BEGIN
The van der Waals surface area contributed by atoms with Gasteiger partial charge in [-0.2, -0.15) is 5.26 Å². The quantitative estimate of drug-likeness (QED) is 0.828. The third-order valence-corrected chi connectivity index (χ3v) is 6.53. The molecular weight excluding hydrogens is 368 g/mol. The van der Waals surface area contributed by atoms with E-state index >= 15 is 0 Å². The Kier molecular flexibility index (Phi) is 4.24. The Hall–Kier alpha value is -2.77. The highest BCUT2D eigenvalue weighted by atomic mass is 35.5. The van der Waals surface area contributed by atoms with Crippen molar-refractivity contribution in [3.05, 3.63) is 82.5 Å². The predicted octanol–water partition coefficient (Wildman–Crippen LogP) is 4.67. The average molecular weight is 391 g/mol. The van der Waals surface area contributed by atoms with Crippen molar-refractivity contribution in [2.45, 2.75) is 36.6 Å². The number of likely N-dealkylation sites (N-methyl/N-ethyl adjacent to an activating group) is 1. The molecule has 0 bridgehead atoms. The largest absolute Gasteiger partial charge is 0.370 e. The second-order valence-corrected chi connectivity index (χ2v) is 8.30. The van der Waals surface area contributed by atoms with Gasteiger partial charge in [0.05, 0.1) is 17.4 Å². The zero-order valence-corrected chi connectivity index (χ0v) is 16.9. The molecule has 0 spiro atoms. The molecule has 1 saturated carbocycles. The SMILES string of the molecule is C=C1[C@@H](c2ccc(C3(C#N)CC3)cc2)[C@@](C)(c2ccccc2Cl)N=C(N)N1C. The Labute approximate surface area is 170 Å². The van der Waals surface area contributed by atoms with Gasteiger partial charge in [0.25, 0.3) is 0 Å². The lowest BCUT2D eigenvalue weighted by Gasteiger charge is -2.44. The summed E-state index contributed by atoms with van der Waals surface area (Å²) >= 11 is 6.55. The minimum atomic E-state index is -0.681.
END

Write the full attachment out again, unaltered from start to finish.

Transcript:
The van der Waals surface area contributed by atoms with Gasteiger partial charge in [-0.2, -0.15) is 5.26 Å². The quantitative estimate of drug-likeness (QED) is 0.828. The third-order valence-corrected chi connectivity index (χ3v) is 6.53. The molecular weight excluding hydrogens is 368 g/mol. The van der Waals surface area contributed by atoms with E-state index >= 15 is 0 Å². The Kier molecular flexibility index (Phi) is 4.24. The Hall–Kier alpha value is -2.77. The highest BCUT2D eigenvalue weighted by atomic mass is 35.5. The van der Waals surface area contributed by atoms with Crippen molar-refractivity contribution in [3.05, 3.63) is 82.5 Å². The predicted octanol–water partition coefficient (Wildman–Crippen LogP) is 4.67. The average molecular weight is 391 g/mol. The van der Waals surface area contributed by atoms with Crippen molar-refractivity contribution in [2.45, 2.75) is 36.6 Å². The number of likely N-dealkylation sites (N-methyl/N-ethyl adjacent to an activating group) is 1. The molecule has 0 bridgehead atoms. The largest absolute Gasteiger partial charge is 0.370 e. The second-order valence-corrected chi connectivity index (χ2v) is 8.30. The van der Waals surface area contributed by atoms with Gasteiger partial charge in [0.05, 0.1) is 17.4 Å². The zero-order valence-corrected chi connectivity index (χ0v) is 16.9. The molecule has 0 spiro atoms. The molecule has 1 saturated carbocycles. The SMILES string of the molecule is C=C1[C@@H](c2ccc(C3(C#N)CC3)cc2)[C@@](C)(c2ccccc2Cl)N=C(N)N1C. The Labute approximate surface area is 170 Å². The van der Waals surface area contributed by atoms with Gasteiger partial charge in [0.25, 0.3) is 0 Å². The lowest BCUT2D eigenvalue weighted by Gasteiger charge is -2.44. The summed E-state index contributed by atoms with van der Waals surface area (Å²) >= 11 is 6.55. The minimum atomic E-state index is -0.681.